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FAQs
About Ecstasy

Description
Ecstasy, or MDMA (methylenedioxymethamphetamine) is a drug that is similar to amphetamine in chemical structure and in some of its effects. However, it also has some hallucinogenic properties. Ecstasy is not as strong a stimulant as amphetamine, nor as strong an hallucinogen as LSD. In its original form, ecstasy is a white, bitter-tasting oil. Ecstasy is usually available in tablet form, sometimes in capsules. Tablets vary in colour, size and design. Ecstasy is usually taken orally, though occasionally it is injected. Derivatives of MDMA are often sold as ecstasy. These include MDA, MDEA ("Eve"), and PMA. Ecstasy tablets may contain varying mixtures of MDMA and related drugs (including amphetamine) as well various other substances. Many ecstasy pills contain little or no MDMA.

Ecstasy is usually produced in back-street laboratories in a number of European countries. It is sold mainly as tablets on which there are different logos or designs. Sometimes ecstasy tablets can also contain other drugs and substances.

It was originally developed as an appetite suppresent by a German chemical company in 1914. Little did they know that it would become a popular and very dangerous drug.

Effects
Like other stimulants, ecstasy causes increased heart rate, blood pressure and body temperature. It can also lead to increased confidence and to euphoria. Ecstasy's most characteristic effect is a feeling of closeness to and empathy with other people and a heightened sense of touch. Clenching of the jaw and grinding the teeth are also common effects. Ecstasy can also cause nausea, anxiety, hallucinations and paranoia as well as profuse sweating, a tingling feeling and blurred vision. High doses of ecstasy can cause vomiting, convulsions and kidney failure. Overdose is characterised by very high temperatures and blood pressure, accelerated heartbeat and hallucinations.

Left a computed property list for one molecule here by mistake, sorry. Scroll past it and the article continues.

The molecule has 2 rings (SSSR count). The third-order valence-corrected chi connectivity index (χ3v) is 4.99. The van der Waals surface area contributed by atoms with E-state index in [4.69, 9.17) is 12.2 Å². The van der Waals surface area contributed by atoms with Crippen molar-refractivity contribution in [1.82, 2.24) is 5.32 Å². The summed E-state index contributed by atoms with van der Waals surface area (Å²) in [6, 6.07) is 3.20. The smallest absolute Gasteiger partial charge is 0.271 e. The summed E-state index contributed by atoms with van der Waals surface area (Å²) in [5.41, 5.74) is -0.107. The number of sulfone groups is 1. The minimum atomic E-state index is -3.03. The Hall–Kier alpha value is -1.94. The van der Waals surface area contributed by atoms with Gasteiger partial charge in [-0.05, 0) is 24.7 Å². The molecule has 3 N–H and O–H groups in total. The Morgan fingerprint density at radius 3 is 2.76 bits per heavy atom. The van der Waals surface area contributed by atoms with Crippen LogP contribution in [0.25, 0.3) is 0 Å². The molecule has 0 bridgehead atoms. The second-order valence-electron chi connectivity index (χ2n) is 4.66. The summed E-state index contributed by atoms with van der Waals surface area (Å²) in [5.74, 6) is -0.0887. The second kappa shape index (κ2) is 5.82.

There is little evidence on the effects of long-term ecstasy use. Users build up a tolerance quite readily, and the undesirable effects of the drug increase with time. This appears to discourage chronic, heavy use. There is some evidence that ecstasy may cause liver damage and possibly damage to brain cells. Ecstasy-related deaths appear to result from three causes: heart attack and stroke caused by the stimulant effect; overheating; and dilutional hyponatremia, where a person's brain "drowns" from excess fluid intake.

Ecstasy users can feel more alert and in tune with their surroundings. They feel happy and calm and have a warm feeling towards other people. Sounds, colours and emotions are more intense. Users have more energy which allows them to dance for long periods of time.
Side-effects - Body temperature, blood pressure and heart-rate can rise. Other physical effects include muscle pain, nausea, jaw stiffness and teeth grinding. Some users experience severe sweating, tremors and palpitations. Users can feel dehydrated, confused and tired.

Risks
Most legal drugs are tested on animals first, but ecstasy users are human guinea pigs. Already research shows that regular weekend users experience a mid-week 'crash' that can leave them feeling tired and depressed, often for days. It could be years before we know the long-term effects but some users may be at risk of developing mental health problems later in life. Deaths from ecstasy are quite rare, but can be due to heatstroke, heart attacks or asthma attacks. 

The Law
Ecstasy is illegal throughout Europe. There are serious penalties for possessing, using, producing or trafficking in ecstasy.

Common Street Names
E, doves, 'E's, ease, X, Mitsubishis, yokes, shamrocks, Adam, XTC, eccies, the love drug, the hug drug, disco biscuits.



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